"Quick, someone look up dog bee sting on the computer," I yelled. The kids were off and running. "Bring me an ice cube," I said to my husband, and the look of relief in the dog's eyes as soon as I held it onto the spot was unmistakable. A couple of teaspoons of children's Benadryl and a melted ice cube later, I could feel the dog relaxing and the fear dissipating. I looked up at one point as my husband strolled by the dog bed and said, "Remember how I said we would never have a third child? I was wrong."

The dog licked my hand and snuggled a bit deeper. "Hey, thanks for hanging out on my bed, lady. This is kind of cozy."

From that point on, I could hear his dog voice in my head, and it didn't take much longer for it to come out into the open. When I narrate for him, it's not just the words that are important; the faux dog voice is what drives the meaning home. The one that I assumed, with virtually no forethought,  is somewhere between Huckleberry Hound and a person who's been hit in the head by a shovel, full of sighs and dips. For some reason he altho lithpth.

If I'd written out a list of Things I Won't Do When I Get A Dog before we adopted him, “Narrate for him” would have certainly been near the top. It's been crossed off, along with “Hand feed him food when he’s acting balky,” “Refer to him as ‘my baby boy,’" and "Buy him an orthopedic bed." But how can I deny him when he’s so good at letting me know what he needs?

About the only thing left on that list, in fact, is “Let him sleep on my bed.” But last night I could swear I heard Achilles say, "Lady? It's kinda cold down here. Mind if I come up?"


  1. Would love to hear your faux dog voice. Another poignant post; third child indeed! Keep 'em coming!

  2. Ruh roh! Hiya! Hiya! Ooh, your hand tastes nice! I'm so glad to see you! Huh? Gotta go! Gotta go!

    All things Achilles has said to me.

  3. And he'd say, Σε αγαπώ μαμά!You're a good mom!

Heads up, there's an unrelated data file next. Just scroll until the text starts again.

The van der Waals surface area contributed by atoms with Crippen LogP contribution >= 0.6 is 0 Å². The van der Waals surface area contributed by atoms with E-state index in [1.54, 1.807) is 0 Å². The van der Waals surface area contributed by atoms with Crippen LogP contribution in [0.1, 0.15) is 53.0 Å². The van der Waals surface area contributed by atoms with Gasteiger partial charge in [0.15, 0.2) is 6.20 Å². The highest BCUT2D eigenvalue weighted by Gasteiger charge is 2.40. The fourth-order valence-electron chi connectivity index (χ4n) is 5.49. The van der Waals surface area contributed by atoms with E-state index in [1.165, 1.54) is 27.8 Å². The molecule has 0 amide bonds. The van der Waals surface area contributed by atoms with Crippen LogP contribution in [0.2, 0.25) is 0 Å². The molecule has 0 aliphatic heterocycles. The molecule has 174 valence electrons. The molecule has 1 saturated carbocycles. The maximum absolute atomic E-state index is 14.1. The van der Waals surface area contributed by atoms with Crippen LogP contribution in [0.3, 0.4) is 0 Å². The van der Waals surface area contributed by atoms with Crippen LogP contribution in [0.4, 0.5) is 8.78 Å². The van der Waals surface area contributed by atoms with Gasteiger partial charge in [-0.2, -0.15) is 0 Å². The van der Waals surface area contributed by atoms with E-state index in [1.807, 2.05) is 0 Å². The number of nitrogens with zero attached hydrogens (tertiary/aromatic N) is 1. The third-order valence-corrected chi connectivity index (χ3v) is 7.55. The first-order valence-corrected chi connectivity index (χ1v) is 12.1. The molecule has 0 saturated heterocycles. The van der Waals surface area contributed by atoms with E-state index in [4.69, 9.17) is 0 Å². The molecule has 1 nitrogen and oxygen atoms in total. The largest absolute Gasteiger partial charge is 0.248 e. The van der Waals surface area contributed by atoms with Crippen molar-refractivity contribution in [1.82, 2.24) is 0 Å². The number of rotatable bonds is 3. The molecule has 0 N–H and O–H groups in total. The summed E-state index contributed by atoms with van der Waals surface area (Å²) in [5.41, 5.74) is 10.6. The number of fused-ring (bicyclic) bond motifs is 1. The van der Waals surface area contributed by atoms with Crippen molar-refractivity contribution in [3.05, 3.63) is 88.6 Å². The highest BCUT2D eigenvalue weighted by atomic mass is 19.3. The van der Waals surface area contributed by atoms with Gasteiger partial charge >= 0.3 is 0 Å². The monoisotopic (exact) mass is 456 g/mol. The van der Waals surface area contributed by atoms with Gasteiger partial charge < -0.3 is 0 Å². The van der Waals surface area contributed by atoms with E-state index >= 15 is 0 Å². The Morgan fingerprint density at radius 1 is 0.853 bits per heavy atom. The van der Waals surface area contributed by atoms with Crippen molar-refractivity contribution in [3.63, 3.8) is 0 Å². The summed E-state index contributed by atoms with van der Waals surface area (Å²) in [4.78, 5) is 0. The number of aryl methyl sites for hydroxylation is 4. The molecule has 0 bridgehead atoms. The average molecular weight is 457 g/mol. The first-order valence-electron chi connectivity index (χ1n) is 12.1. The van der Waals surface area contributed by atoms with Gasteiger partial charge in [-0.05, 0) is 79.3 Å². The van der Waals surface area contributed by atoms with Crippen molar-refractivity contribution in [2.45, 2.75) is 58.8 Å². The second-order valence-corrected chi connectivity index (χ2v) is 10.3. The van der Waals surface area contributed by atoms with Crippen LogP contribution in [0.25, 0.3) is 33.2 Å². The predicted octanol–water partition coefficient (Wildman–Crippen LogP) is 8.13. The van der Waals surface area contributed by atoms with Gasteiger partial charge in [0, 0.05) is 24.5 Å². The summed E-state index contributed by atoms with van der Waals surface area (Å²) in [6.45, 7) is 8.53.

4. Since Amy was his first mom and taught him Greek, I am taking her word for it. I forgot he too is bilingual. Opa!

  5. Are you sure that it's not him narrating for you??

  6. Achilles, heel!

    Sorry but someone had to say it.

  7. Funny, that appears to be a phrase he doesn't understand at all, along with "don't eat food from the countertops" and "webkinz are not for chewing."

  8. Similarly we have a donkey farm near us that raises dwarf donkeys. I've wondered if any of them are called Xote?

  9. Ed, you have a gift. It is a gift of questionable value, but a gift just the same.

  10. ...searching for my lost Shaker assault (envision lots of angry lost farmers with pitchforks)

    Done now.

  11. Please drop the plate of pancakes! Please drop the plate of pancakes!Please drop the plate of pancakes!Please drop the plate of pancakes!Please drop the plate of pancakes!Please drop the plate of pancakes!Please drop the plate of pancakes!Please drop the plate of pancakes!Please drop the plate of pancakes!Please drop the plate of pancakes!Please drop the plate of pancakes!Please drop the plate of pancakes!Please drop the plate of pancakes!Please drop the plate of pancakes!

    I'm pretty sure that's what River is saying to me...

  12. Funny, because what River says to me is "Let me lick your ankle," over and over again. But then again, I'm company.


Related Posts Plugin for WordPress, Blogger...